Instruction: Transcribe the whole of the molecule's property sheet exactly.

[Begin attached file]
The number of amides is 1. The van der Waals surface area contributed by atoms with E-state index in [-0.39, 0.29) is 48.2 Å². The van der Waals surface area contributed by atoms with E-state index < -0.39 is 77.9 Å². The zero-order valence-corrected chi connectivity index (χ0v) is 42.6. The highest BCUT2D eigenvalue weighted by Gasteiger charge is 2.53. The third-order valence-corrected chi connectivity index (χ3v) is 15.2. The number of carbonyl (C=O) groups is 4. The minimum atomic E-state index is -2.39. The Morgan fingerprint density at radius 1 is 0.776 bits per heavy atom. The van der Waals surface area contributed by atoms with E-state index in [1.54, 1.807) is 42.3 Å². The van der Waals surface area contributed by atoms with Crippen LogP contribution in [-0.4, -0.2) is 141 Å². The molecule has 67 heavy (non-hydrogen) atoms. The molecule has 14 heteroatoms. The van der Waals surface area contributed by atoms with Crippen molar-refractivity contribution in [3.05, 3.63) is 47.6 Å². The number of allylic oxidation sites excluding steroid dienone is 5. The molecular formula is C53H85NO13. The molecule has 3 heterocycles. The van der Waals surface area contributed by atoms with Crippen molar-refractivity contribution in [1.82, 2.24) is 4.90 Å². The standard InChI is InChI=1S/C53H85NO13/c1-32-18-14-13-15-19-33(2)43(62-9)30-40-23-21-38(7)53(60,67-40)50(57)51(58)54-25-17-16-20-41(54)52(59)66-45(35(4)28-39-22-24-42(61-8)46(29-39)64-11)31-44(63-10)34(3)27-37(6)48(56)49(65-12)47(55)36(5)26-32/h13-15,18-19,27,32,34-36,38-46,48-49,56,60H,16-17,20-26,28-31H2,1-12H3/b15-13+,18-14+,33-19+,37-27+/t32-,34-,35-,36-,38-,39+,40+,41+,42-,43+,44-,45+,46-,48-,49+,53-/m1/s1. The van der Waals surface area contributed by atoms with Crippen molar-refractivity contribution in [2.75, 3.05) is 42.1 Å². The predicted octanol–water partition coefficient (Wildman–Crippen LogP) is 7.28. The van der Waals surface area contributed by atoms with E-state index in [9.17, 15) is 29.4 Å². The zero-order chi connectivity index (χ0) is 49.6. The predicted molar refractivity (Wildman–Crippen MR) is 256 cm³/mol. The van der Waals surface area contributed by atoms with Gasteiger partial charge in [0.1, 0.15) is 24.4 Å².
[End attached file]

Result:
The number of amides is 1. The van der Waals surface area contributed by atoms with E-state index in [-0.39, 0.29) is 48.2 Å². The van der Waals surface area contributed by atoms with E-state index < -0.39 is 77.9 Å². The zero-order valence-corrected chi connectivity index (χ0v) is 42.6. The highest BCUT2D eigenvalue weighted by Gasteiger charge is 2.53. The third-order valence-corrected chi connectivity index (χ3v) is 15.2. The number of carbonyl (C=O) groups is 4. The minimum atomic E-state index is -2.39. The Morgan fingerprint density at radius 1 is 0.776 bits per heavy atom. The van der Waals surface area contributed by atoms with E-state index in [1.54, 1.807) is 42.3 Å². The van der Waals surface area contributed by atoms with Crippen LogP contribution in [-0.4, -0.2) is 141 Å². The molecule has 67 heavy (non-hydrogen) atoms. The molecule has 14 heteroatoms. The van der Waals surface area contributed by atoms with Crippen molar-refractivity contribution in [3.05, 3.63) is 47.6 Å². The number of allylic oxidation sites excluding steroid dienone is 5. The molecular formula is C53H85NO13. The molecule has 3 heterocycles. The van der Waals surface area contributed by atoms with Crippen molar-refractivity contribution in [1.82, 2.24) is 4.90 Å². The standard InChI is InChI=1S/C53H85NO13/c1-32-18-14-13-15-19-33(2)43(62-9)30-40-23-21-38(7)53(60,67-40)50(57)51(58)54-25-17-16-20-41(54)52(59)66-45(35(4)28-39-22-24-42(61-8)46(29-39)64-11)31-44(63-10)34(3)27-37(6)48(56)49(65-12)47(55)36(5)26-32/h13-15,18-19,27,32,34-36,38-46,48-49,56,60H,16-17,20-26,28-31H2,1-12H3/b15-13+,18-14+,33-19+,37-27+/t32-,34-,35-,36-,38-,39+,40+,41+,42-,43+,44-,45+,46-,48-,49+,53-/m1/s1. The van der Waals surface area contributed by atoms with Crippen molar-refractivity contribution in [2.75, 3.05) is 42.1 Å². The predicted octanol–water partition coefficient (Wildman–Crippen LogP) is 7.28. The van der Waals surface area contributed by atoms with E-state index in [9.17, 15) is 29.4 Å². The zero-order chi connectivity index (χ0) is 49.6. The predicted molar refractivity (Wildman–Crippen MR) is 256 cm³/mol. The van der Waals surface area contributed by atoms with Gasteiger partial charge in [0.1, 0.15) is 24.4 Å².